Year of Publication

2012

Season of Publication

Summer

Paper Type

Doctoral Dissertation

College

College of Education and Human Services

Degree Name

Doctor of Education in Educational Leadership (EdD)

Department

Education

NACO controlled Corporate Body

University of North Florida. Department of Leadership, School Counseling & Sports Management

First Advisor

Dr. Katherine L. Kasten

Second Advisor

Dr. Cheryl Fountain

Third Advisor

Dr. Larry G. Daniel

Fourth Advisor

Dr. Sharon Wilburn

Department Chair

Dr. Jennifer J. Kane

College Dean

Dr. Larry G. Daniel

Abstract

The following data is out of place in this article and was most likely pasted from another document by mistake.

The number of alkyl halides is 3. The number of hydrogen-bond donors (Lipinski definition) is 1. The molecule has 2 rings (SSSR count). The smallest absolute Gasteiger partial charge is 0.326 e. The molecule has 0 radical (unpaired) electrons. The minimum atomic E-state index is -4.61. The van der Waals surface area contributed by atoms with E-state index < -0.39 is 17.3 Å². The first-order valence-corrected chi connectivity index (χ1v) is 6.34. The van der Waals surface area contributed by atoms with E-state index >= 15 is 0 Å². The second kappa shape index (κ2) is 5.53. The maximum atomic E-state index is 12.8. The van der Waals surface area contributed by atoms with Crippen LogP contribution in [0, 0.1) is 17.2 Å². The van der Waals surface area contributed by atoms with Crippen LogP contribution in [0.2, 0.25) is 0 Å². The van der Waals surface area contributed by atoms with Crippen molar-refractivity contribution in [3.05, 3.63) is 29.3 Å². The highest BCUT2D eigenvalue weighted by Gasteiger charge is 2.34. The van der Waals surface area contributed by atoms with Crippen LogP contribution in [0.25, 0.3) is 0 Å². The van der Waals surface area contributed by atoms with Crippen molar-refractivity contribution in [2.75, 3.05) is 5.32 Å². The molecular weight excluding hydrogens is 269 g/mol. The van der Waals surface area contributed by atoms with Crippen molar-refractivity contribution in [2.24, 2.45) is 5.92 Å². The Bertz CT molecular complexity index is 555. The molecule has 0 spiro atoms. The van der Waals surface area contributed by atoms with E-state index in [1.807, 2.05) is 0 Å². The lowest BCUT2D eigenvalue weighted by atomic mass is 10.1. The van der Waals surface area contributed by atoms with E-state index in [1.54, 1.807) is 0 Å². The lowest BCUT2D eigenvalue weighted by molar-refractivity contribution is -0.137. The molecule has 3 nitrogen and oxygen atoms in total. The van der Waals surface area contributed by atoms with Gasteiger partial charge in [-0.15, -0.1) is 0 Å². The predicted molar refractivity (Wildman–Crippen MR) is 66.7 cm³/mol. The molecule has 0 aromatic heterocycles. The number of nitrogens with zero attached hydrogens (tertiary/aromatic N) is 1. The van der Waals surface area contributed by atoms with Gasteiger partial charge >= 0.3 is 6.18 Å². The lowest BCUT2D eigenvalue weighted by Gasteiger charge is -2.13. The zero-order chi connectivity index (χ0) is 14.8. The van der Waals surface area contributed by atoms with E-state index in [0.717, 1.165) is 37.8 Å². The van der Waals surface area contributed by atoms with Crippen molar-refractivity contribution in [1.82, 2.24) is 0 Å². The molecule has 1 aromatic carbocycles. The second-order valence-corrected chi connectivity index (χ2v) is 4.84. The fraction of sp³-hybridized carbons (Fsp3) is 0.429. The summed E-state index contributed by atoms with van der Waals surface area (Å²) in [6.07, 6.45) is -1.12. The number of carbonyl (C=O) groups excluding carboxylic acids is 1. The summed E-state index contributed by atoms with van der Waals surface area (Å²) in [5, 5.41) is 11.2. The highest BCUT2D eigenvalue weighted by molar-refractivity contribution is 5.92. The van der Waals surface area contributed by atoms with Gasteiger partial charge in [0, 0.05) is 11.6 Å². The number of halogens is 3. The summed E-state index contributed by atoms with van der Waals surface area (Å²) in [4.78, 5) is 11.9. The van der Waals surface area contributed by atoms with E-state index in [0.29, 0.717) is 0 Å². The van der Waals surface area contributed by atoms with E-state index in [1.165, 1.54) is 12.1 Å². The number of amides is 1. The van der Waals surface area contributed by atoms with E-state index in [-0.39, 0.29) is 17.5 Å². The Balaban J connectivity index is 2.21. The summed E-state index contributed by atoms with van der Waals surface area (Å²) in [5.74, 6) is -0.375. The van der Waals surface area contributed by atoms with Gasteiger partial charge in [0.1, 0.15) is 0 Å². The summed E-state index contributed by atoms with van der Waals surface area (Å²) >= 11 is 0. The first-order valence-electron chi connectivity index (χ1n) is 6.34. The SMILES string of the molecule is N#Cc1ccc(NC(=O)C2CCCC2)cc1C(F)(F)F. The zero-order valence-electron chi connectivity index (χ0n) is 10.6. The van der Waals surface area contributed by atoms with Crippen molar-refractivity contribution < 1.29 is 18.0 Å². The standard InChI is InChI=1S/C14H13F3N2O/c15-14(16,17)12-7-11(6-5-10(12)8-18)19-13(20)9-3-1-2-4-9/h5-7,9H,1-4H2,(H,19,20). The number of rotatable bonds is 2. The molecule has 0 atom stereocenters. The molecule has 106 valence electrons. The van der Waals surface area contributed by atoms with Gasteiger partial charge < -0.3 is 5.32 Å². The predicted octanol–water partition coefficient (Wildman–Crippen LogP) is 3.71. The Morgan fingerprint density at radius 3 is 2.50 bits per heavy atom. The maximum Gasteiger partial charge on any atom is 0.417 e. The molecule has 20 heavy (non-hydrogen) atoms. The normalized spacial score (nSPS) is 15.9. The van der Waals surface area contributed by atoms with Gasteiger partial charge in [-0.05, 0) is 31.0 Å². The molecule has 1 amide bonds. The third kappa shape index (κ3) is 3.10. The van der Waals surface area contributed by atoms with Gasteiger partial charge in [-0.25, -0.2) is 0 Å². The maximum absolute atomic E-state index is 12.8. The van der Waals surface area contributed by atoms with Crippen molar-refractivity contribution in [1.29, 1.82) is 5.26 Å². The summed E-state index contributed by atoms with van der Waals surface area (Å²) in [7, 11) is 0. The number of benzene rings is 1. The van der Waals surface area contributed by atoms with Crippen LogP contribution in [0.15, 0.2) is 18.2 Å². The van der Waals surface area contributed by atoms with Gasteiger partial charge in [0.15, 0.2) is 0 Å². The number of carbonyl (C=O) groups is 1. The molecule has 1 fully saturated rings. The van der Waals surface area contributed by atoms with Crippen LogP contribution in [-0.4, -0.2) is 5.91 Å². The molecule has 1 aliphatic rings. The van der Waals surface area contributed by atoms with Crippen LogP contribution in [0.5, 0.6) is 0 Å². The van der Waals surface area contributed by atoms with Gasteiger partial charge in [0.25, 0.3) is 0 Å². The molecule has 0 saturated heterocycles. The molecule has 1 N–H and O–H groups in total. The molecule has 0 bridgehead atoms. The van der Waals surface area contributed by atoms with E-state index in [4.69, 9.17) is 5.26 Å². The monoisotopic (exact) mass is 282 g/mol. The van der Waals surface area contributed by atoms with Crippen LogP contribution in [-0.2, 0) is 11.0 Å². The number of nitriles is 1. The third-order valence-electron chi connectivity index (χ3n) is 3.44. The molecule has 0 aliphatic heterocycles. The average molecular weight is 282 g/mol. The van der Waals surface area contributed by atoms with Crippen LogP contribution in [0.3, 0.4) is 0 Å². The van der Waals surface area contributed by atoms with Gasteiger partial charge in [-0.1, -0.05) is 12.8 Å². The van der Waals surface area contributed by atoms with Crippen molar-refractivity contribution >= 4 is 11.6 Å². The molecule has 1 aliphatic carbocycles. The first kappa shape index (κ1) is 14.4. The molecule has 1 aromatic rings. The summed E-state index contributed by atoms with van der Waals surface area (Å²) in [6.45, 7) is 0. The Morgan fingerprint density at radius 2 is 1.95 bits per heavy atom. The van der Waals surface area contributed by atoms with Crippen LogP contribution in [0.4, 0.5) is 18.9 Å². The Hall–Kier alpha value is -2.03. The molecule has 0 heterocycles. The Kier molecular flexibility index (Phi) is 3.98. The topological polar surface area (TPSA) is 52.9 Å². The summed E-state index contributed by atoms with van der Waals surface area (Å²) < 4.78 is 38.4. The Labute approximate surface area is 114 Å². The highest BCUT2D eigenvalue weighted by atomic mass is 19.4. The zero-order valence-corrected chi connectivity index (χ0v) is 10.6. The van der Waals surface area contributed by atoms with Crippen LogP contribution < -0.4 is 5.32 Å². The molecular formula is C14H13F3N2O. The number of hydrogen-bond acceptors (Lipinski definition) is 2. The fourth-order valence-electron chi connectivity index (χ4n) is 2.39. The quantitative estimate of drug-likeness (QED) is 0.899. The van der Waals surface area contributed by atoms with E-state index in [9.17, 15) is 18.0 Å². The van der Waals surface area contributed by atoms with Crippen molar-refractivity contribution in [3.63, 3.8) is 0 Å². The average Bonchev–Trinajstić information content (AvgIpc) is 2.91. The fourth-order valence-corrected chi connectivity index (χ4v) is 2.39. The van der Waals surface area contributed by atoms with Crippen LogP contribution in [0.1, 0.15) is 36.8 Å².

The present study employed a quantitative, non-experimental, multivariate correlational research design to test a hypothesized model examining associative paths of influence between ecological factors and weight status of urban, African-American adolescent females. Anthropometric and self-report survey data of 182 urban, African- American adolescent females were collected during after-school programs, health and physical education classes, and community events in an urban area in northeast Florida. Descriptive analyses were conducted to characterize the study participants based upon their age, study setting, and weight status. A scale reliability analysis was conducted to assess the internal consistency reliability of the sample data using selected measures within the context of the study’s specific population and subsequently guided the structural equation model (SEM) analyses. The SEM path analysis was used to develop two measurement models to control for observed error variance for variables demonstrating poor internal consistency reliability (diet behaviors and nutrition selfefficacy) and a final structural model to test the associative paths of influence between latent (diet behaviors and nutrition self-efficacy) and manifest variables (teacher social support and friend social support) on weight status. The results of the path analysis indicated that both teacher social support and friend social support demonstrated a positive, indirect influence on child weight status through nutrition self-efficacy and diet behaviors following two different and specific paths of influence. Diet behaviors, in turn, demonstrated a positive, direct effect on child weight status. These findings provide clear implications for educational leaders that call for the integration of health behavior change theory into traditional education and leadership practice and actively addressing the childhood obesity epidemic in the school environment by implementing health behavior change strategies at various ecological environmental levels.

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